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I have a 3A fan hooked up to an ATX power supply in parallel with a transformer which powers my board through VIN/GND.

The ATX is gated by a relay on its DC side and seems to cause enough of a current drain that it causes the Arduino to reset.

I have place a 470μF capacitor accross the Arduinos VIN and GND pins and it seems to have stopped the problem, but I'm not too experienced using capacitors. Is this an apropriate value? I'm not sure what difference it would make. And is this a wise move as I so think?

Standard?

EDIT: Here's a very basic sketch..

12V Transformer powers arduino on VIN/GND pins, other pins a 5V, GND and control for relay

12V Transformer powers arduino on VIN/GND pins, other pins are 5V, GND and control for relay

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    If you directly drive the relay from an Arduino pin (as it seems on the provided drawing), then you should probably consider using a transistor (or a MOSFET) to drive it. Finally, don't forget to use a flyback diode to avoid ruining your Arduino because of high flyback voltage. – jfpoilpret May 6 '16 at 6:36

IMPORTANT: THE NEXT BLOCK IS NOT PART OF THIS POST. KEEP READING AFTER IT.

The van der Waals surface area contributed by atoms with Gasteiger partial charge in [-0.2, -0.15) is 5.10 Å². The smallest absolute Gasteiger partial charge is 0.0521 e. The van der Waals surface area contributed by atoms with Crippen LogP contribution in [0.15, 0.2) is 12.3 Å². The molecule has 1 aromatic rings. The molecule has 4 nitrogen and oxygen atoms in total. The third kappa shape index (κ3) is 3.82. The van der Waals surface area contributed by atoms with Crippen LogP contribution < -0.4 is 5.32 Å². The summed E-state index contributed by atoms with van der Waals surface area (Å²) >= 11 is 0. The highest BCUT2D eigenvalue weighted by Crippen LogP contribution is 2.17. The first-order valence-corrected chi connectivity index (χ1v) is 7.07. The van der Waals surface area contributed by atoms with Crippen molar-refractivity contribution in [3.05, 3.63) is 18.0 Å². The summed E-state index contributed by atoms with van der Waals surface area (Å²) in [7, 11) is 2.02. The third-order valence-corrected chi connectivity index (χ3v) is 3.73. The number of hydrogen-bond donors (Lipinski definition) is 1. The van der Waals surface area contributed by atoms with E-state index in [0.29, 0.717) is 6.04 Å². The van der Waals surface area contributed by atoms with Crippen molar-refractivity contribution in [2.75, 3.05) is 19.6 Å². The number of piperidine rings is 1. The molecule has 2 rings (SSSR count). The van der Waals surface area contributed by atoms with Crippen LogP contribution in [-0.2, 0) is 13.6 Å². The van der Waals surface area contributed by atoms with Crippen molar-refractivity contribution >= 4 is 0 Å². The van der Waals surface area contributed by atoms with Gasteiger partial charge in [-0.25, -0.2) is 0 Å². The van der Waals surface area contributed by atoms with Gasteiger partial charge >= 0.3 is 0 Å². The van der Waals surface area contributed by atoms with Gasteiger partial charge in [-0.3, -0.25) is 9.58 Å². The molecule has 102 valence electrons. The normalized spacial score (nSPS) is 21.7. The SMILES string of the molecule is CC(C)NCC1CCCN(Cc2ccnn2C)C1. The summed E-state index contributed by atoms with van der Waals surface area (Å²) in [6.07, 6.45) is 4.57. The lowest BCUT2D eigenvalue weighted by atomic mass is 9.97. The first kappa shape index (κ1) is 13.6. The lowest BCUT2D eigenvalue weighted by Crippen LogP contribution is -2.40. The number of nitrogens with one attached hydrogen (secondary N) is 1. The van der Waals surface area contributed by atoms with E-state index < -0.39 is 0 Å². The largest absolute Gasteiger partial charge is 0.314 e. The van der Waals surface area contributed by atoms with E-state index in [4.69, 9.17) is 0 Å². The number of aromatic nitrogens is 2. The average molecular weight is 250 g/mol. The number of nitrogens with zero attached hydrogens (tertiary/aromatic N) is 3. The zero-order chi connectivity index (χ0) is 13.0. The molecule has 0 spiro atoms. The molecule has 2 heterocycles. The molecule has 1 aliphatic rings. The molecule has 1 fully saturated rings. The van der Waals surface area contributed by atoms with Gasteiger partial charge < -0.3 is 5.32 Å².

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I have a 3A fan hooked up to an ATX power supply in parallel with a transformer which powers my board through VIN/GND.

I don't entirely follow that wording. Please draw a picture.

I have place a 470μF capacitor accross the Arduinos VIN and GND pins and it seems to have stopped the problem, but I'm not too experienced using capacitors. Is this an apropriate value? I'm not sure what difference it would make. And is this a wise move as I so think?

470µF is fine. In this situation the bigger the better. If 470µF fixes it then 470µF is fine. Don't be afraid of going higher though. I have 3,300µF capacitors here that are commonly used for similar purposes.

What you have implemented is called a reservoir capacitor and is a common use for large value capacitors like that.

  • Perfect..That makes sense. Thanks. reservoir eh! Hope the drawing makes the first statement clearer. – xeuari May 5 '16 at 21:50

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